Modelling entrepreneurial capital convertability dynamics in SMEs

Ambe, Emmanuel A. (2014) Modelling entrepreneurial capital convertability dynamics in SMEs. Doctoral thesis, Birmingham City University.


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Entrepreneurial capital has recently emerged as an important facet of entrepreneurship and new venture creation. Much of the evidence to validate such claims emerged from research that focussed upon large businesses and multinational corporations. Despite this newly acquired status and the rise of small and medium-sized enterprises (SMEs) to the top of the socio-economic and political agendas of policy makers in both industrially developed and developing nations, there exists a marked paucity of empirically rigorous research on entrepreneurial capital and convertibility dynamics in SMEs, with a focus on the practical measurement and management of owner-manager experience and knowledge. Fairchild (2002) notes that the practical management objectives of measuring owner-managers’ knowledge are to find out how well an SME can convert human capital like individual learning/team capabilities to structural capital like organizational knowledge or aspects like documented processes and knowledge bases and thereby moved from tacit to explicit knowledge, and reduced the risk of knowledge lost with the constant changes in such businesses. To bridge this knowledge gap, this research study investigates the dynamics of entrepreneurial capital convertibility in UK SMEs.

For the purpose of this thesis, an innovative mixed-method approach was developed, to include 17 face-to-face interviews capturing both quantitative and qualitative data with owner-managers and eight case studies of SMEs located in the West Midlands region of the United Kingdom. The quantitative data generated was analysed using SPSS. This was harmonized with qualitative data obtained from focussed case studies. Developing results presents a rich and in-depth insight into entrepreneurial capital convertibility in SMEs, specifically from the owner-manager’s perspective. The role and centrality of owner-managers in the process of entrepreneurial capital convertibility in SMEs was illustrated and confirmed.

The results suggest that a mixed approach provides an informative and powerful method to explore entrepreneurial capital convertibility dynamics in SMEs, reflecting owner-managers’ capital in terms of knowledge management development, strategic thinking, design thinking, leadership styles and entrepreneurial types. Thus, an owner-manager’s personality is mostly shaped by their environment (ba) and past and/or shared experiences which, in turn, influences the way SMEs are disposed to entrepreneurial capital convertibility.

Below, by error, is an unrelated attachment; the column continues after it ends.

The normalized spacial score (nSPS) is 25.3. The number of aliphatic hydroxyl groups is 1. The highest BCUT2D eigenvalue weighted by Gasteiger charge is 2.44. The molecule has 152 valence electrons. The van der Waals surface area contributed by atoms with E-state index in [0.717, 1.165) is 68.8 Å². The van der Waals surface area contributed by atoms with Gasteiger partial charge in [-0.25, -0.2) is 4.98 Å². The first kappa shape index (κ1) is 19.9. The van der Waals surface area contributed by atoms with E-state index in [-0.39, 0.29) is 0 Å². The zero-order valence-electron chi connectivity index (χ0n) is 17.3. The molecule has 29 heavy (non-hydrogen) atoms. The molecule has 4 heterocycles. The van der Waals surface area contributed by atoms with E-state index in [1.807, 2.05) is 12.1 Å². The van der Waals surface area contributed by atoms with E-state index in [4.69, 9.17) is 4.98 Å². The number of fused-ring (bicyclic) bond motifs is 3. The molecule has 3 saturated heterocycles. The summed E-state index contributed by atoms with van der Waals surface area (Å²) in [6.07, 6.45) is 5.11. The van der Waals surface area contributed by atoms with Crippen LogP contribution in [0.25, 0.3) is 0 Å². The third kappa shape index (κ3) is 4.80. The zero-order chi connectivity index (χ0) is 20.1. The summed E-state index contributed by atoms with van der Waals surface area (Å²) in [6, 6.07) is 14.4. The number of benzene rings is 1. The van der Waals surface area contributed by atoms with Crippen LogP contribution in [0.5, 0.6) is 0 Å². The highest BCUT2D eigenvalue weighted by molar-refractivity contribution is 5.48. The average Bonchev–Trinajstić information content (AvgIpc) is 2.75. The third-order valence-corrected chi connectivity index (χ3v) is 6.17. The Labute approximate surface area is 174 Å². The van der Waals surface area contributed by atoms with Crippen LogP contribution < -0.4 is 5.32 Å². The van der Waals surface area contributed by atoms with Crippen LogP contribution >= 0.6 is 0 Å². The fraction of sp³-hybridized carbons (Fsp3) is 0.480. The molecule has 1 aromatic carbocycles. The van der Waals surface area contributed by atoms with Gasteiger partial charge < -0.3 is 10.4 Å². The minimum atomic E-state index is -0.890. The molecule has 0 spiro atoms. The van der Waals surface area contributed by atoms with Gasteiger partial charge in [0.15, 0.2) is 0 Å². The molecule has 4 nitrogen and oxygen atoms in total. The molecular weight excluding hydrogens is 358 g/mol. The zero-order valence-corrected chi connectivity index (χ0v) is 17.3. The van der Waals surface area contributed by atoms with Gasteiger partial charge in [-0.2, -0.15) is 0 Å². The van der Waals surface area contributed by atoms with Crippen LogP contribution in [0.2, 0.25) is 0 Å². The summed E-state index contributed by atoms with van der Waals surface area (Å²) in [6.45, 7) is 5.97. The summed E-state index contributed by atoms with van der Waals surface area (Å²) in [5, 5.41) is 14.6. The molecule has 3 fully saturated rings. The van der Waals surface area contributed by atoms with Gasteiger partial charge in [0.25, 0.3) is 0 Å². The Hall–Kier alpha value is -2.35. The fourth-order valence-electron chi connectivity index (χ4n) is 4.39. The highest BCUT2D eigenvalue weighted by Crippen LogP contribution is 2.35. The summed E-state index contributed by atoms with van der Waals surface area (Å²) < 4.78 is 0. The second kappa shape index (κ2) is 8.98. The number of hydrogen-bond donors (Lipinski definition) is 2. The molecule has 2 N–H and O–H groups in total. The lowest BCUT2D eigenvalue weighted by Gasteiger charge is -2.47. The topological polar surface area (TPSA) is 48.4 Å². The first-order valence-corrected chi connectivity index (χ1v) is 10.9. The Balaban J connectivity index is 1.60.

An original model of entrepreneurial capital convertibility dynamics is outlined, that reflects perceptions of SME owner-managers’ mental ‘mind maps’. Suggestions are made to extend and validate the entrepreneurial capital convertibility model in future research in a national and international context. Through a process of testing and validating the model, knowledge audits may aid SMEs in adopting knowledge management practices leading to strategic thinking. A process of continuous reflection, experimentation and organising to withstand environmental turbulence is also recommended. Furthermore, if SME owner-managers adopt knowledge management practices and their implications in terms of flexibility and adaptation, they will be better positioned to interact, learn and co-produce with strategic stakeholders, re-design internal and external business processes and survive in a dynamic environment.

Item Type: Thesis (Doctoral)
Subjects: CAH17 - business and management > CAH17-01 - business and management > CAH17-01-02 - business studies
CAH17 - business and management > CAH17-01 - business and management > CAH17-01-04 - management studies
CAH17 - business and management > CAH17-01 - business and management > CAH17-01-07 - finance
Divisions: Faculty of Business, Law and Social Sciences > College of Law, Social and Criminal Justice
Doctoral Research College > Doctoral Theses Collection
Depositing User: Richard Birley
Date Deposited: 18 Jul 2017 09:00
Last Modified: 12 Jan 2022 14:13

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